Alvis TA14 (1946 – 1950) Review

Alvis TA14 (1946 – 1950) At A Glance


+Pre-war roots mean rod-operated brakes and cart springs

-High quality construction, a choice of coachbuilt dropheads

The Alvis TA14 was one of the first British cars to go into production after WW2, although in reality it was a mildly modified version of the pre-war 1938 12/70 and not a new car at all. Despite this, it was Alvis’s post-war best-seller – a fact more relevant when one considers how much Alvis moved upmarket after the TA14.

The pre-war specification means cart springs and mechanically operated brakes, although the track was slightly wider and the wheelbase was lengthened. The engine was bored out by an extra 50cc to 2.0-litres, but extra weight over the 12/70 means the TA was not really any quicker, topping out at 75mph.

The TA14 was also available as a convertible. The Cabriolet version was introduced alongside the saloon, and two drophead bodies were offered from the start – one by Tickford and the other by Carbodies. All versions featured the same front-end treatment, and the interior had high-quality leather seats. 

Ask Honest John

Should I sell my classic Alvis TA14 complete with its special numberplate?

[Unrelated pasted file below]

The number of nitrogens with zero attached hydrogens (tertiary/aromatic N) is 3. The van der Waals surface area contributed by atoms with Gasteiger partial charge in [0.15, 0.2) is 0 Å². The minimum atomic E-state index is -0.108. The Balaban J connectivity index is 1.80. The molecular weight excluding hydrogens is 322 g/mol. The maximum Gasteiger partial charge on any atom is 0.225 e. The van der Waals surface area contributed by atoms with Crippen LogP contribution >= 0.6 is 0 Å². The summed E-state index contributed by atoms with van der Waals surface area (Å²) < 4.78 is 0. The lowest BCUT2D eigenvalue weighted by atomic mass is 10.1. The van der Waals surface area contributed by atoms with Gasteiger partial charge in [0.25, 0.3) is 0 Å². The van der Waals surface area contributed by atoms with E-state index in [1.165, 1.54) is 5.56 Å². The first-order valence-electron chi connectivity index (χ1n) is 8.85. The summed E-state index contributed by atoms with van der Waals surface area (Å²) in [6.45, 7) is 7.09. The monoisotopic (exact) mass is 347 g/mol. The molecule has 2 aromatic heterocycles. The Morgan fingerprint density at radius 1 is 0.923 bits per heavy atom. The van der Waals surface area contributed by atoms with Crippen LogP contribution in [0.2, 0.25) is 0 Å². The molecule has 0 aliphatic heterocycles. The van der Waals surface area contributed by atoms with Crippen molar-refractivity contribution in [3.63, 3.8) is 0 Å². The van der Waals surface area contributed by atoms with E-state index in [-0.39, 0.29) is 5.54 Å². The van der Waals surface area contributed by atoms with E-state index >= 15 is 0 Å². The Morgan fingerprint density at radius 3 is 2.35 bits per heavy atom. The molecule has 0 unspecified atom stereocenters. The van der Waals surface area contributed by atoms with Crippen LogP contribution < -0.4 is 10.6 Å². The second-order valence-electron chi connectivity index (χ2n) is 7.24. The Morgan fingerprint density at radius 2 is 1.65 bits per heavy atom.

"We have a 1948 Alvis TA14 with the registration ‘TA 14’. It has had two owners from new, full history and has lots of extras like Hooper Brothers paintwork. Fully restored a few years ago, it's now time to sell. Should we sell the plate separately or on the car? And can you recommend a good dealer or auction?"
The registration 'TA 14' will be of huge interest to Alvis aficionados, especially still attached to its original Alvis TA14. I recommend at Brooklands, because it's local to me, I like the people, and it got one reader £10,000 more than he expected for a part-restored Austin Healey (almost double the money). But you may find H&H at Buxton more convenient. I copied this to our classics expert, Keith Adams and he agreed, then, in order of preference – Bonhams Harrogate sale, Silverstone Auctions and Barons. He affirmed that it is vital to keep the car and the registration together.
Answered by Honest John

We found a pair of pliers inside the chassis rail of my 1938 Alvis Speed.

"NB's report of the inscription inside the Porsche body shell reminded me of a strange discovery found during the restoration of my 1938 Alvis Speed 25 some twenty years ago. When the ash body frame was lifted off the chassis rails, a packer was discovered spacing the body rail from the top of the metal chassis. The restorer scratched his head, then found that, on the other side of the car, there was a pair of pliers sandwiched between the timber frame and the chassis rail. The car was built by Vanden Plas Coachbuilders for its stand at the motor show. Clearly the pliers were accidentally left on the chassis, and the other side was spaced to create symmetry. Being hand-made, all other panels were then fabricated to fit. "
Many thanks. That's a lovely story. By far the best so far.
Answered by Honest John
More Questions

What does a Alvis TA14 (1946 – 1950) cost?